Focus Stacking allows you to keep almost all areas of a scene in focus, producing amazing images.
What Our Eyes See and the Need for Focus Stacking
When we look at a scene with our eyes, like the mountains in the background or a tree in the foreground, everything appears in focus because our eyes will continuously focus from near to far as we gaze upon the scene. In the world of photography, the camera focuses on a particular object. Depending on how close or how far that object is in the scene, other objects will be out of focus on the image taken. You can do some things to limit the out of focus areas, but sometimes it is not possible, or not desirable to do so.
This is where a process called “Focus Stacking” comes in. This process allows you to keep almost all areas of a scene in focus, producing amazing images. In our landscape photography, we frequently use focus stacking.
How Does Focus Stacking Work?
Simply, one takes multiple photographs of a scene with varying focal points and then merges the in-focus portions of each photograph into one single, in focus. image.
Many imaging programs have the ability to focus stack images. The programs often work very well in many scenarios… except we find them often lacking when it comes to landscape photography. While one can whip out a focus stacked image in a couple of minutes in some instances, sometimes it is much more complicated and can take hours to produce an image.
Here are some focus stack examples.
The first example is a cut-away from a larger image from Cummins Falls. It is a simple 2-image focus stack. Compare the first two images.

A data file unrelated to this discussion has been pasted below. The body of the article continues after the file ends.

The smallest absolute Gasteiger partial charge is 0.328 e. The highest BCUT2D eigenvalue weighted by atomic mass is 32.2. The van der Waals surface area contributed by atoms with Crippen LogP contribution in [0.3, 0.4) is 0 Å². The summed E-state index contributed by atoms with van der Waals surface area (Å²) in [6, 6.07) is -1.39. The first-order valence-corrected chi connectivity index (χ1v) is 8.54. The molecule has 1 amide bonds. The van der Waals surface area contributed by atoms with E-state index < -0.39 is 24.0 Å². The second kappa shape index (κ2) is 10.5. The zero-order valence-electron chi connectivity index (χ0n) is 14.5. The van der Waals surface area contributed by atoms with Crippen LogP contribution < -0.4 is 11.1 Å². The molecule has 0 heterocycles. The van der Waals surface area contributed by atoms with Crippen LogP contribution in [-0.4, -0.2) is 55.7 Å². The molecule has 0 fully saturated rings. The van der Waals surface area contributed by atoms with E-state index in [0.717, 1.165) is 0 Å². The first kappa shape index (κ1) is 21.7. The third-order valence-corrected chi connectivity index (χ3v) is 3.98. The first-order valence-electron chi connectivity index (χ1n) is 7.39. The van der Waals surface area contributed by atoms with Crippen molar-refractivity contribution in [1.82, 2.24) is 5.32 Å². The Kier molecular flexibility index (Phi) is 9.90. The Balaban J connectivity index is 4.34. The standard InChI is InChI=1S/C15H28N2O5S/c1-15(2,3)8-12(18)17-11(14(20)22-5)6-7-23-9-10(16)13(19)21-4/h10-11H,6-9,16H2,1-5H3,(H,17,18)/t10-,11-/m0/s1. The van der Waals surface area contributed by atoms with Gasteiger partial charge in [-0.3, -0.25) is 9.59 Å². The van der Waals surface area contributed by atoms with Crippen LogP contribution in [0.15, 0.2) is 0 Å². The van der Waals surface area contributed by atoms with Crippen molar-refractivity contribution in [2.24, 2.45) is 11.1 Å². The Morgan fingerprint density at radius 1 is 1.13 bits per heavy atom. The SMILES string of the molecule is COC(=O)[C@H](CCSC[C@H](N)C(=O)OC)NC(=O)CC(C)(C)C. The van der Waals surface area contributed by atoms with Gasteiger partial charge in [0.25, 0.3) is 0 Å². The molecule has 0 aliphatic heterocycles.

In the first image, the rocks in the foreground are out of focus, but the waterfall in the background is in focus.
In the second image, the rocks in the foreground are in focus while the waterfall & people in the background are out of focus.
Combine the two images with the areas in focus, and you get the third image where the foreground rocks and the background waterfall are all in focus.
Image #1 Used for Focus Stack
Image #2 Used for Focus Stack
Final Focus-Stacked Image
Example #2 is where it becomes more difficult to focus stack. This is a cut-away of an image from Niagara Falls. While taking this photo we knew we wouldn’t like the finished image because there was no sun. But, it is a good example of a complex focus stack.
This focus stack introduces two new things:
1) Plants like to move in the wind, or any breeze. While the images look almost identical, the flowers, branches and stems are all off slightly, making this a difficult focus stack
2) The camera was so close to the foreground, that it needed to take 3 photographs..
The first image has the lilies in focus, the second has the plants behind the lilies in focus, and the third has the farther foliage in focus along with the waterfall.
In the final version, we mainly used Photoshop to do the work. It did a pretty good job. However, there are flaws that need to be corrected. Since this photo is not on our ‘A” list, we’re not going to bother spending any more time on it. Specifically, if you look closely at the reddish plant in the middle (or any plants in that section), you can see between the leaves (the water sections), it is blurry. If this were an ‘A’ list photo, we would take the time to fix this, and that is where Focus Stacking can take hours. Since it is not on our ‘A’ list, it will remain as is.
But the point: Focus stacking can be sometimes quick and easy, or sometimes time consuming.
Images Used (3) for Focus Stack
Image #1 for Focus Stack
Image #2 for Focus Stack
Image #3 for Focus Stack
Final Focus-Stacked Image